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Recurrent “sensitive stomachs”

cat laying on floor with sensitive stomach issue
cat laying on floor with sensitive stomach issue

Signs of poor digestive health in your dog or cat can be uncomfortable for your pet and be a cause of concern for you. Some owners write these signs off as a ‘sensitive stomach’, and either tolerate the symptoms – feeling as though that’s normal for their pet, or try various different diets in the hope that this may help settle their pet’s tummy issues. But when do recurrent vomiting and/or diarrhoea signs warrant veterinary diagnosis and treatment?

What symptoms can occur with poor digestive health?

Poor digestive health can cause symptoms, such as:

  • Vomiting
  • Abnormal stools – diarrhoea, foul-smelling stools, or stools with blood or mucus
  • Straining to pass stools, which may come out as small “blobs” of soft material
  • Excessive flatulence
  • Poor or picky appetite
  • Weight loss or poor growth in young animals

What can cause intermittent tummy upsets?

Symptoms of an upset stomach can be caused by various problems affecting the gut itself. These can include:

  • Chronic gut infections, such as giardia or worms
  • Food responsive gut issues (e.g. food allergies)
  • Bacterial imbalances in the gut
  • Inflammatory bowel disease
  • Gut tumours

Signs of vomiting and/or diarrhoea can also be caused by other common illnesses around the body that can cause nausea, such as:

  • Kidney disease
  • Hormonal imbalances (e.g. hyperthyroidism)
  • Liver disease
  • Pancreatic inflammation or insufficiency

How can we diagnose what is causing a pet’s upset tummy?

If your pet suffers recurrent bouts of vomiting or abnormal stools, or if they seem very unwell during an upset tummy episode, it’s important to book an appointment with one of our vets for further assessment, because as you can see above, there are many potential causes!

If your pet is generally well, and in good condition, we may perform a few simple faecal tests to rule out infectious causes, such as worms or giardia. Then, we may start prescription veterinary diet trials, beginning with a highly digestible diet with altered levels of fibre for gut bacteria health. We may also suggest a probiotic for your pet, and other medications to manage vomiting or diarrhoea symptoms.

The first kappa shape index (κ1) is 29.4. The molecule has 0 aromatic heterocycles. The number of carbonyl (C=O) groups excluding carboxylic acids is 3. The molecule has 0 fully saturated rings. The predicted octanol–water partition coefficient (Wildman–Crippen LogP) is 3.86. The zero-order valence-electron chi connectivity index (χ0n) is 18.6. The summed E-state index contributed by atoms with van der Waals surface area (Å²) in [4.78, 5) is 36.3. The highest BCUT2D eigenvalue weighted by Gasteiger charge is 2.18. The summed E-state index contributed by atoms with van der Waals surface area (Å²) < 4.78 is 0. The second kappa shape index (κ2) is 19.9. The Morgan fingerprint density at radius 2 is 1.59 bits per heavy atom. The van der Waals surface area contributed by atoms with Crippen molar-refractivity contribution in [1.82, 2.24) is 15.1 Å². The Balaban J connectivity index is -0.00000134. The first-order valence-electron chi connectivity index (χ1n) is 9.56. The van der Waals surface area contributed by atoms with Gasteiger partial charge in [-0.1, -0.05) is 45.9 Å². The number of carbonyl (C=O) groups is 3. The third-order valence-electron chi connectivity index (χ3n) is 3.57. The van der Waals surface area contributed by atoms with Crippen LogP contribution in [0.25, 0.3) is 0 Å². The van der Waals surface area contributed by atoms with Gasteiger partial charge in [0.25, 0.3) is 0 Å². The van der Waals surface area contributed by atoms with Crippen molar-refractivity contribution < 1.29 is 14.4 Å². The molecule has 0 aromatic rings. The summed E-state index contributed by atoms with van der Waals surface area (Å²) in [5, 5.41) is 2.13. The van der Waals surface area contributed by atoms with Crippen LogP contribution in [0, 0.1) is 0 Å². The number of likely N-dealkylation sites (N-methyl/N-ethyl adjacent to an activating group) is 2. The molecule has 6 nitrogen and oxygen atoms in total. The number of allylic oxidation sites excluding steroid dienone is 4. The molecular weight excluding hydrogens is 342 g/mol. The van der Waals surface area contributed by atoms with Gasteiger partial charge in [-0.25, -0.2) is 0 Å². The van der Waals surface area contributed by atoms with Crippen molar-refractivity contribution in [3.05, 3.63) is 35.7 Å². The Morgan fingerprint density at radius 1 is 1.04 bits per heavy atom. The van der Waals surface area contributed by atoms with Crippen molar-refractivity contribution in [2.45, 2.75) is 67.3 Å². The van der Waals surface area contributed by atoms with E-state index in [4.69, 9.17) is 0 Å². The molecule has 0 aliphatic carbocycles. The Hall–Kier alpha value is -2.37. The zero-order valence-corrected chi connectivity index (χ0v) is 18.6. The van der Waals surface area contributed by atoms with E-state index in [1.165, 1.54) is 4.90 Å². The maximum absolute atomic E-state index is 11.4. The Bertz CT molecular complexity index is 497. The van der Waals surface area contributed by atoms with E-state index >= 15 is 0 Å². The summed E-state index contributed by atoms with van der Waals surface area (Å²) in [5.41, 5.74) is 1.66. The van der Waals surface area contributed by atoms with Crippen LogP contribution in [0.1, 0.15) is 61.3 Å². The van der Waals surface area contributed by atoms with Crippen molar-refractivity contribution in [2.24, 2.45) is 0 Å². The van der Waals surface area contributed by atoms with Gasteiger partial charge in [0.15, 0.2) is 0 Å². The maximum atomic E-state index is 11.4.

If your pet is more significantly unwell (e.g. losing weight, having severe vomiting or diarrhoea, or becoming lethargic), or not responding to the simple therapy above, then we are likely to suggest further testing. This can include blood tests, abdominal imaging (e.g. ultrasound) and sometimes surgical biopsies of the gut. We may also start your pet on a strict hypoallergenic dietary trial – this helps settle symptoms in pets who have allergies to certain proteins in some foods.

If testing shows that your animal has significant gut bacteria imbalances or inflammatory bowel disease, they may need more long-term medical treatment. This can include long courses of certain antibiotics or sometimes steroid anti-inflammatories.

Gut issues can be complicated, so it may take a variety of diagnostic tests and several treatment trials to diagnose your pet’s issue and find what therapy works best for them. However, once we do, your pet’s symptoms will be relieved, and they may surprise you by being a lot happier and more sprightly again!

So, if your pet shows poor digestive health signs, it’s best to book them in for an appointment. Vomiting, flatulence and abnormal stools aren’t nice – for anyone!

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